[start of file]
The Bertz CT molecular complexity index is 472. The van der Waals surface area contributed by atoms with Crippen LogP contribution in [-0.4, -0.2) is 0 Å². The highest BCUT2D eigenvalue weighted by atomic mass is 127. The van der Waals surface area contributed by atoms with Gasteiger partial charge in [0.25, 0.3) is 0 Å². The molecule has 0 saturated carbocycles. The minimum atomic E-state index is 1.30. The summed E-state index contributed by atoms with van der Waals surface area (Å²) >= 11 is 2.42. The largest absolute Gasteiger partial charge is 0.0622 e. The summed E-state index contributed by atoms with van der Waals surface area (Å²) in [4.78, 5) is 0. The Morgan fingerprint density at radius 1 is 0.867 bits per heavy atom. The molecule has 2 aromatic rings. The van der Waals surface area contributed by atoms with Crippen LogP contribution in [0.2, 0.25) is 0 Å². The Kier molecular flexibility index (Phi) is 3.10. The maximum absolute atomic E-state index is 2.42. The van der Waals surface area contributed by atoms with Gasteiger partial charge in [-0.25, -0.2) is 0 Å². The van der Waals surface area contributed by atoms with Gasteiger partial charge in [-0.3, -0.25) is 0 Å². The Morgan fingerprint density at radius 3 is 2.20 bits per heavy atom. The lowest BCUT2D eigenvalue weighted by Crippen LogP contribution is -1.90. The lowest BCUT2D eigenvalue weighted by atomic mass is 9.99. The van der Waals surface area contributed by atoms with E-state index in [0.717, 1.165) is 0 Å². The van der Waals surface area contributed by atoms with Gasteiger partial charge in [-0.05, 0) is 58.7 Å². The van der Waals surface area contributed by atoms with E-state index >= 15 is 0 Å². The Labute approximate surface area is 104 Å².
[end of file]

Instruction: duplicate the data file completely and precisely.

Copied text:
The Bertz CT molecular complexity index is 472. The van der Waals surface area contributed by atoms with Crippen LogP contribution in [-0.4, -0.2) is 0 Å². The highest BCUT2D eigenvalue weighted by atomic mass is 127. The van der Waals surface area contributed by atoms with Gasteiger partial charge in [0.25, 0.3) is 0 Å². The molecule has 0 saturated carbocycles. The minimum atomic E-state index is 1.30. The summed E-state index contributed by atoms with van der Waals surface area (Å²) >= 11 is 2.42. The largest absolute Gasteiger partial charge is 0.0622 e. The summed E-state index contributed by atoms with van der Waals surface area (Å²) in [4.78, 5) is 0. The Morgan fingerprint density at radius 1 is 0.867 bits per heavy atom. The molecule has 2 aromatic rings. The van der Waals surface area contributed by atoms with Crippen LogP contribution in [0.2, 0.25) is 0 Å². The Kier molecular flexibility index (Phi) is 3.10. The maximum absolute atomic E-state index is 2.42. The van der Waals surface area contributed by atoms with Gasteiger partial charge in [-0.25, -0.2) is 0 Å². The van der Waals surface area contributed by atoms with Gasteiger partial charge in [-0.3, -0.25) is 0 Å². The Morgan fingerprint density at radius 3 is 2.20 bits per heavy atom. The lowest BCUT2D eigenvalue weighted by Crippen LogP contribution is -1.90. The lowest BCUT2D eigenvalue weighted by atomic mass is 9.99. The van der Waals surface area contributed by atoms with E-state index in [0.717, 1.165) is 0 Å². The van der Waals surface area contributed by atoms with Gasteiger partial charge in [-0.05, 0) is 58.7 Å². The van der Waals surface area contributed by atoms with E-state index >= 15 is 0 Å². The Labute approximate surface area is 104 Å².